Cameroon Security

By | February 14, 2021


The security situation in Cameroon has deteriorated more and more over the past few years. The increase in the propensity to use violence, even in the case of petty theft, is terrifying. Foreigners are also victims, but mainly the local population. Robbery of travelers by ” coupeurs de routes ” is widespread in many regions. Robberies during taxi rides, in restaurants or hotels also happen again and again. Caution, especially when going out at night, is recommended even in smaller cities.

The security situation has been worsening since 2013. In the Extreme North region, foreign citizens have been kidnapped several times by supporters of the Nigerian Boko Haram. In February 2013, seven French tourists were kidnapped on the route between Waza National Park and N’Djaména. After they were abducted to Nigeria, they were released in April 2013. There was another kidnap victim in November 2013, this time a French priest who worked in the Mandara Mountains between Mokolo and Mora. He was released in late 2013.

Early April 2014two Italian priests and a Canadian nun were kidnapped from a parish about 20 km northwest of Maroua.

As a result of these cases, the entire region of Extreme North was declared a “zone rouge”, and western nationals were asked to leave the area.

Due to the current situation, we strongly advise against traveling to the Anglophone Northwest region. In a somewhat weaker form, this also applies to the southwest, north and parts of Adamaoua.

Pirate attacks in Bonny Bay have also increased recently. In mid-August 2019, a German cargo ship was also affected by kidnappings.

German travelers are advised to register with the crisis prevention list (electronic registration of Germans abroad – Elefand).

General, nationwide security precautions include bag and luggage checks at events or when traveling by public transport and ID checks on the highways. A nocturnal driving ban for mototaxis was introduced in the Anglophone crisis regions as well as in the extreme north.

Further information is provided by:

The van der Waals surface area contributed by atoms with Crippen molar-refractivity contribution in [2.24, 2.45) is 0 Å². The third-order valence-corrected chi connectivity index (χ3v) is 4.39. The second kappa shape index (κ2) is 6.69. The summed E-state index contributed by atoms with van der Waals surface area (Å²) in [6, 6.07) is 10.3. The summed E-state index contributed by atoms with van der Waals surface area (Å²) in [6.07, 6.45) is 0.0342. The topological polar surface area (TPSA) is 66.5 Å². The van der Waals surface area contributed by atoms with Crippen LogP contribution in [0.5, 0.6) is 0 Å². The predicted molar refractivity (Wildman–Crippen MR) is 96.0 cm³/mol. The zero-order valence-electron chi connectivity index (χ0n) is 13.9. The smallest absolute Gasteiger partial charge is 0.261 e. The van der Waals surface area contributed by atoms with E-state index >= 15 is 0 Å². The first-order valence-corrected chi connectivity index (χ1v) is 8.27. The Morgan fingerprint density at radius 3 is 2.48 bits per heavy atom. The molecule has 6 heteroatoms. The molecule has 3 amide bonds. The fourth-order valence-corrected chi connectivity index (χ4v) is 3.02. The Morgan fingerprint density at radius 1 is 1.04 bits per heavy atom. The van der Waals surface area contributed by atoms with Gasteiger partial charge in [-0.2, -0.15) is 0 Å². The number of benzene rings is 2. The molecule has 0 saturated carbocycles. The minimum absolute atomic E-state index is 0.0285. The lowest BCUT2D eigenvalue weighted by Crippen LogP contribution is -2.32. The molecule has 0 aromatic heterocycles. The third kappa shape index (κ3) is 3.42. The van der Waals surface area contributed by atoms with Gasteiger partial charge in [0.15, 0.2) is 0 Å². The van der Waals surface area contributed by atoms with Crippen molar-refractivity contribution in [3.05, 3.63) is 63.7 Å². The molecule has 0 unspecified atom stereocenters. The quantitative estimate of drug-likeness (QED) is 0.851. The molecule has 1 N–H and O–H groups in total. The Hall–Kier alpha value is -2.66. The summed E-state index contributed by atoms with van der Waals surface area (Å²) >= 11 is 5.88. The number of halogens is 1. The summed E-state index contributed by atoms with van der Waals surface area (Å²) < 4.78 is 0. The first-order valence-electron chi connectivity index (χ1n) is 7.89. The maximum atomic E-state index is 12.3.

• Travel and security advice from the Federal Foreign Office
  • US State Department travel information with crime and safety notices
  • French Ministry of Foreign Affairs safety advice for Cameroon.

Stay healthy

According to globalsciencellc, Cameroon is a country located in Central Africa. Malaria is an important health issue throughout Cameroon: in the north and south, lowlands and highlands, urban and rural areas.

Cholera occurs regularly, mostly in the north of the country. This disease is a problem for people who do not have access to clean water.

Polio flares up again and again, but is becoming rarer due to vaccination campaigns, meningococcal meningitis occurs epidemically in the north during the dry season.

In August 2014, the borders with Nigeria were closed to prevent Ebola from spreading to Cameroon. The presence of the virus in the rainforests of Cameroon has been certain for a long time.

With regard to protection against infection against the SARS-CoV-2 coronavirus, the now generally known AHA rules apply.

Medical advice in the run-up to the trip from a tropical medical advice center, especially on vaccinations and malaria prophylaxis, is recommended. At least one should obtain the current travel medical information, which can be obtained from various sources. It is also important to put together the first- aid kit appropriately.

The observance of general health-promoting rules of conduct is appropriate and saves inconvenience…

  • Interactive travel risk map

Telecommunication, Internet

Phone booth

Phone booth

The country code for Cameroon is 00237. The fixed line telephone (CAMTEL) is becoming less and less important compared to the mobile phone operators (Orange, MTN, Nexttel, CAMTEL; GSM 900).

Public telephones are always operated privately. They are available in various designs: Téléboutique / Taxiphones (landline and mobile) or the very simple call box (mobile). The cost for domestic calls is approximately F CFA 250 / min and for international calls it is approximately F CFA 500. On the one hand, the importance of the Internet is constantly increasing; on the other hand, the Internet is “almost” inaccessible in rural areas, individual Internet access is unaffordable for most Cameroonians and women are marginalized with regard to the use of this technology.

Internet connections work (mostly) quite well in cities, albeit slowly. Larger cities have Internet cafes and the large hotels also have Internet connections. Mobile internet is also a tariff jungle in Cameroon.